Eigenvectors of the Hamiltonian

  • Thread starter Ajihood
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Hey guys (this is not a HW problem, just general discussion about the solution that is not required for the assignment),

So I am doing this problem where I had to find the eigenvalues and eigenvectors of the Hamiltonian:

H = A*S[itex]_{x}[/itex][itex]^{2}[/itex] + B*S[itex]_{y}[/itex][itex]^{2}[/itex] + C*S[itex]_{z}[/itex][itex]^{2}[/itex].

Easy enough, just basic linear algebra.

However, I want to interpret what the results I get. So I understand the eigenvalues of H represents the energy levels of the system but what physical interpretation should i take to the eigenvectors?

So by finding the eigenvectors, I find a basis that spans the space I am working in. Why is this important to know? I dont want to lose the forest for the trees and just trying to grapple with why the eigenvectors are important or what they physically mean? (eg energy levels have a physical meaning to me, so the eigenvalues make sense but the eigenvectors seem abstract to me). I know I should follow the math in QM but I like to understand the world, not just apply math tricks... Thanks!
 

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  • #2
181
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Hey guys (this is not a HW problem, just general discussion about the solution that is not required for the assignment),

So I am doing this problem where I had to find the eigenvalues and eigenvectors of the Hamiltonian:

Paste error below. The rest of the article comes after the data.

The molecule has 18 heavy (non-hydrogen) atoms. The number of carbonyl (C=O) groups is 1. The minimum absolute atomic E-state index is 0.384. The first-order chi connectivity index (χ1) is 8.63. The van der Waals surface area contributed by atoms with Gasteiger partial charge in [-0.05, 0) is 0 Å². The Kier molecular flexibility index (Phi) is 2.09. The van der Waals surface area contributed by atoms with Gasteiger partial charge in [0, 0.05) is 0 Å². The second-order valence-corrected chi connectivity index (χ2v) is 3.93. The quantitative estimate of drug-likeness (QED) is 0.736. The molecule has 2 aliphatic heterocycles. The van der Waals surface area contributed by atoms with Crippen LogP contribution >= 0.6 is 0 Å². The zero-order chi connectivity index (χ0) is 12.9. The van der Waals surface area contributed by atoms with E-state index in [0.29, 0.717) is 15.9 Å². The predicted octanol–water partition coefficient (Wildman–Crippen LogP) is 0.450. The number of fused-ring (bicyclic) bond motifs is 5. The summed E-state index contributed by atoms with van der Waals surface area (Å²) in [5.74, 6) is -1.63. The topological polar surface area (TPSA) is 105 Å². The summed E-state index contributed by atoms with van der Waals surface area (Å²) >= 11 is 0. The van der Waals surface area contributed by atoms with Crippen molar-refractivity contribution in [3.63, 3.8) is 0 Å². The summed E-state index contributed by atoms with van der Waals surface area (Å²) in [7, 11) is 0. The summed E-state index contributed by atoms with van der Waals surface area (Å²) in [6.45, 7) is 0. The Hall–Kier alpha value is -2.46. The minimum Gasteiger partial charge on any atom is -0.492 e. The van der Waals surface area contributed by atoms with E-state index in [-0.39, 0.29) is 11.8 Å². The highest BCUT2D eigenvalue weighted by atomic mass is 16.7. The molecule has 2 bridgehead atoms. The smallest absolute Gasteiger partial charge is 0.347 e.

H = A*S[itex]_{x}[/itex][itex]^{2}[/itex] + B*S[itex]_{y}[/itex][itex]^{2}[/itex] + C*S[itex]_{z}[/itex][itex]^{2}[/itex].

Easy enough, just basic linear algebra.

However, I want to interpret what the results I get. So I understand the eigenvalues of H represents the energy levels of the system but what physical interpretation should i take to the eigenvectors?

So by finding the eigenvectors, I find a basis that spans the space I am working in. Why is this important to know? I dont want to lose the forest for the trees and just trying to grapple with why the eigenvectors are important or what they physically mean? (eg energy levels have a physical meaning to me, so the eigenvalues make sense but the eigenvectors seem abstract to me). I know I should follow the math in QM but I like to understand the world, not just apply math tricks... Thanks!
Eigenvectors are state of definite eigenvalue. In the case of Hamiltonian, eigenvectors are states with definite energy. Now, quantum states evolves by the factor [itex]e^{i E t}[/itex] from the Schrodinger's equation. So a state with definite energy evolves by only multiplying a phase factor in front, i.e. A state with definite energy remains a state with definite energy. They do not become "mixed" with other states of other energy (let's suppose states are non-degenerate) as they evolve in time.

That's why eigenvector of H is important and they are called "stationary states" for this reason.
 
  • #3
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Hi, Ajihood.

Please let me know what kind of system are you dealing with this Hamiltonian.

Thank you in advance.
 

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